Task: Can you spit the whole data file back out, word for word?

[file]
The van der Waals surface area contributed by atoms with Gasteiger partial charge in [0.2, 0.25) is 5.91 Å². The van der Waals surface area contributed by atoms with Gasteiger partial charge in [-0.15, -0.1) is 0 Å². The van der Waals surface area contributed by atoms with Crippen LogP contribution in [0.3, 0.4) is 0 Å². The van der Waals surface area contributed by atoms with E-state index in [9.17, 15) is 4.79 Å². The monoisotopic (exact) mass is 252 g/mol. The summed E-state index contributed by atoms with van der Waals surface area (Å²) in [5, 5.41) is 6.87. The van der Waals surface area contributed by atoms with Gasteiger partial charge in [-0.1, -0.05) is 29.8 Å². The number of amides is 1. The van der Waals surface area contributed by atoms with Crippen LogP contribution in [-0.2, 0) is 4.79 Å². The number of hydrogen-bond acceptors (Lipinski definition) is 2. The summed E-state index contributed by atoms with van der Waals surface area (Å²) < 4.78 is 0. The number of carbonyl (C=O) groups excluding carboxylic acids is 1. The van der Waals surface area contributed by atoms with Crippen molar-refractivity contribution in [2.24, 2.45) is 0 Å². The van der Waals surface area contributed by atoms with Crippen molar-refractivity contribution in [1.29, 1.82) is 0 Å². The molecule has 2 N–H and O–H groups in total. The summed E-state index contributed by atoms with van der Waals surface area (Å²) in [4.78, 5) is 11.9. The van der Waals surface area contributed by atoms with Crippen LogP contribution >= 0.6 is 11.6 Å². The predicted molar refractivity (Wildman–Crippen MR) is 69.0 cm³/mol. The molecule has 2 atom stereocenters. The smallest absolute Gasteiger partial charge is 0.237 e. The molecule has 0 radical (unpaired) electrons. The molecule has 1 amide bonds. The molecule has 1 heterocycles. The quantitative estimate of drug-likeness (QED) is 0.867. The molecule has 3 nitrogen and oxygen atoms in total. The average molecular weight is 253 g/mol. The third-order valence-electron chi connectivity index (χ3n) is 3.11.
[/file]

The van der Waals surface area contributed by atoms with Gasteiger partial charge in [0.2, 0.25) is 5.91 Å². The van der Waals surface area contributed by atoms with Gasteiger partial charge in [-0.15, -0.1) is 0 Å². The van der Waals surface area contributed by atoms with Crippen LogP contribution in [0.3, 0.4) is 0 Å². The van der Waals surface area contributed by atoms with E-state index in [9.17, 15) is 4.79 Å². The monoisotopic (exact) mass is 252 g/mol. The summed E-state index contributed by atoms with van der Waals surface area (Å²) in [5, 5.41) is 6.87. The van der Waals surface area contributed by atoms with Gasteiger partial charge in [-0.1, -0.05) is 29.8 Å². The number of amides is 1. The van der Waals surface area contributed by atoms with Crippen LogP contribution in [-0.2, 0) is 4.79 Å². The number of hydrogen-bond acceptors (Lipinski definition) is 2. The summed E-state index contributed by atoms with van der Waals surface area (Å²) < 4.78 is 0. The number of carbonyl (C=O) groups excluding carboxylic acids is 1. The van der Waals surface area contributed by atoms with Crippen molar-refractivity contribution in [2.24, 2.45) is 0 Å². The van der Waals surface area contributed by atoms with Crippen molar-refractivity contribution in [1.29, 1.82) is 0 Å². The molecule has 2 N–H and O–H groups in total. The summed E-state index contributed by atoms with van der Waals surface area (Å²) in [4.78, 5) is 11.9. The van der Waals surface area contributed by atoms with Crippen LogP contribution >= 0.6 is 11.6 Å². The predicted molar refractivity (Wildman–Crippen MR) is 69.0 cm³/mol. The molecule has 2 atom stereocenters. The smallest absolute Gasteiger partial charge is 0.237 e. The molecule has 0 radical (unpaired) electrons. The molecule has 1 amide bonds. The molecule has 1 heterocycles. The quantitative estimate of drug-likeness (QED) is 0.867. The molecule has 3 nitrogen and oxygen atoms in total. The average molecular weight is 253 g/mol. The third-order valence-electron chi connectivity index (χ3n) is 3.11.